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Luke Donald won't give up on European Tour

United States-based Luke Donald is in two minds as to how he wants to retain his Ryder Cup place, but the 27-year-old Briton is adamant he will retain his full European Tour status.

Englishman Donald was persuaded to play the mandatory 11 European Tour events by European Ryder Cup captain Bernhard Langer and former Tour chief Ken Schofield to ensure he had full rights to qualify for last year's Cup campaign.

While Donald narrowly failed to qualify for the 12-man team via either the European or world ranking points tables, he did enough to earn one of Langer's two wildcard picks.

"I will have to sit down and think how much I want to play over here," world number 15 Donald said on Wednesday as he prepared for this week's BMW International Open at Golfclub Munchen Nord-Eichenried.

"Hopefully I will be playing well enough whereby my world ranking will take care of itself, but I will definitely be playing 11 events on the European Tour."

It was straight after last year's BMW International Open that Donald learned he had got the nod for his Ryder Cup debut as one of Langer's wildcard choices, along with Briton Colin Montgomerie.

He found out while flying to Switzerland for the European Masters with close friend Sergio Garcia, an event Donald went on to win to justify Langer's faith.

Donald then realised his playing schedule could cover both the European and U.S. PGA Tours, unlike fellow Briton Greg Owen, who this week renounced his European Tour membership to focus on the U.S. circuit.

"You can sympathise with Greg, because if you are not in the world's top 50 it takes too much out of you physically and mentally to travel and play a full 11 (European events) without being in the majors and world (championship) events," said Donald.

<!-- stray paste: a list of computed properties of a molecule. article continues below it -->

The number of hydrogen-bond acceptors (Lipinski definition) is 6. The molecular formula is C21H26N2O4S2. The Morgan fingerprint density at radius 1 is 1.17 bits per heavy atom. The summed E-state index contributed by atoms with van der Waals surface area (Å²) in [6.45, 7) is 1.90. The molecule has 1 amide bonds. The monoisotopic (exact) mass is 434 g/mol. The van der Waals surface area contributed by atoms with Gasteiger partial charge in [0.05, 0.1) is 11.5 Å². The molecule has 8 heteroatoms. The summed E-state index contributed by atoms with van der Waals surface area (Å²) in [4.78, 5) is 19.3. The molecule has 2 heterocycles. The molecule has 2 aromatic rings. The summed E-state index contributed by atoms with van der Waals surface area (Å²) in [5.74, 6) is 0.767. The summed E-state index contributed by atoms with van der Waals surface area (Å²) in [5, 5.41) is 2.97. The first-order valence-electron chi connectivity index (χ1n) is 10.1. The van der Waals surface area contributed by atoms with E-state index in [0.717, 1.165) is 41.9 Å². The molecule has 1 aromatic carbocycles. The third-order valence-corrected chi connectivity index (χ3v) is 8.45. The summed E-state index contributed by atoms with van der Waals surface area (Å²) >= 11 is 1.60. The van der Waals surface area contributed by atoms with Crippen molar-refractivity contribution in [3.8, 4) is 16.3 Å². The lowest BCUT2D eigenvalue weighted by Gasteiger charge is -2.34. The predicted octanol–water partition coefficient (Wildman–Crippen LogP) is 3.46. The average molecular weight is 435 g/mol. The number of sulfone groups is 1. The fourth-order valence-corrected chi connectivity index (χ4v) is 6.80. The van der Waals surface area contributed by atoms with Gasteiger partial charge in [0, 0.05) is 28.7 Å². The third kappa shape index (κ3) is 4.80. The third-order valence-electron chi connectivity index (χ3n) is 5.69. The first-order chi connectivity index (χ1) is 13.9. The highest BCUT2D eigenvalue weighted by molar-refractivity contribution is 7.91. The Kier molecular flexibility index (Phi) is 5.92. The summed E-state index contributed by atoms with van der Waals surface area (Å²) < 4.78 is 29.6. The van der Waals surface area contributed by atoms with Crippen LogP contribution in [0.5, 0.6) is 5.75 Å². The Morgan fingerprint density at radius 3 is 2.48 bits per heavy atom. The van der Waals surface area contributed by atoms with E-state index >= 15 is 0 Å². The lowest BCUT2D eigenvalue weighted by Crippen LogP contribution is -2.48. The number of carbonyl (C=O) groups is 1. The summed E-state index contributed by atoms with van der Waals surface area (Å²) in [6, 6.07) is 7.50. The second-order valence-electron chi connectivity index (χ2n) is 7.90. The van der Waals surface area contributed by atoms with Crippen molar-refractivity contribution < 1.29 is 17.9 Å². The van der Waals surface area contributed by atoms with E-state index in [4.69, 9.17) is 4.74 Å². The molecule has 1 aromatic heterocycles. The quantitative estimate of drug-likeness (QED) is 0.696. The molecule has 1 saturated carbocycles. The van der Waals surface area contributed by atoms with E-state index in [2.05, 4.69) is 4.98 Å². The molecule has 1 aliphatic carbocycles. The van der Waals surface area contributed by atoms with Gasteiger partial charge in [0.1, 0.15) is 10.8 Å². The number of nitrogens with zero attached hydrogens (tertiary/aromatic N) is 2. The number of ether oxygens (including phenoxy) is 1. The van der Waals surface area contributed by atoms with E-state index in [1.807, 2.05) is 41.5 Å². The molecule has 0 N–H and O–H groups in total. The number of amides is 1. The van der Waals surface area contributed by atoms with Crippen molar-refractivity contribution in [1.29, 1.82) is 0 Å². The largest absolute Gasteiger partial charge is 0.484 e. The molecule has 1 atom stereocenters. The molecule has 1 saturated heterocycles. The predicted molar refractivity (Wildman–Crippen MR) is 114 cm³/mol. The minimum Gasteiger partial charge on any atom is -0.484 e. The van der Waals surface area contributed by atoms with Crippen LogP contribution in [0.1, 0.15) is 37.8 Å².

"That's why for a long time I played solely in America."

A tie for sixth at last week's prestigious WGC-NEC Invitational in Akron, Ohio gave Donald hope his first victory of the year is just around the corner after sevreal close calls but he will be hard pushed to achieve it in Munich this week.

Ireland's Paul McGinley, who tied for third in Akron behind Tiger Woods, has set his sights on victory to qualify for the elite World Match Play Championship at Wentworth, England in September.

Former winner Thomas Bjorn of Denmark, whose birdie putt at the last two weeks ago lipped out to deny him a chance of a playoff with Phil Mickelson for the U.S. PGA Championship title at Baltusrol , is also in the field.

Spain's Miguel Angel Jimenez, despite suffering a sore throat, will be bidding to become the first player to retain the BMW International Open title when he tees off in Thursday's opening round.

World number 11 Padraig Harrington and American John Daly, who finished second and first respectively at the 2001 tournament, are also expected to contend strongly this week.

 

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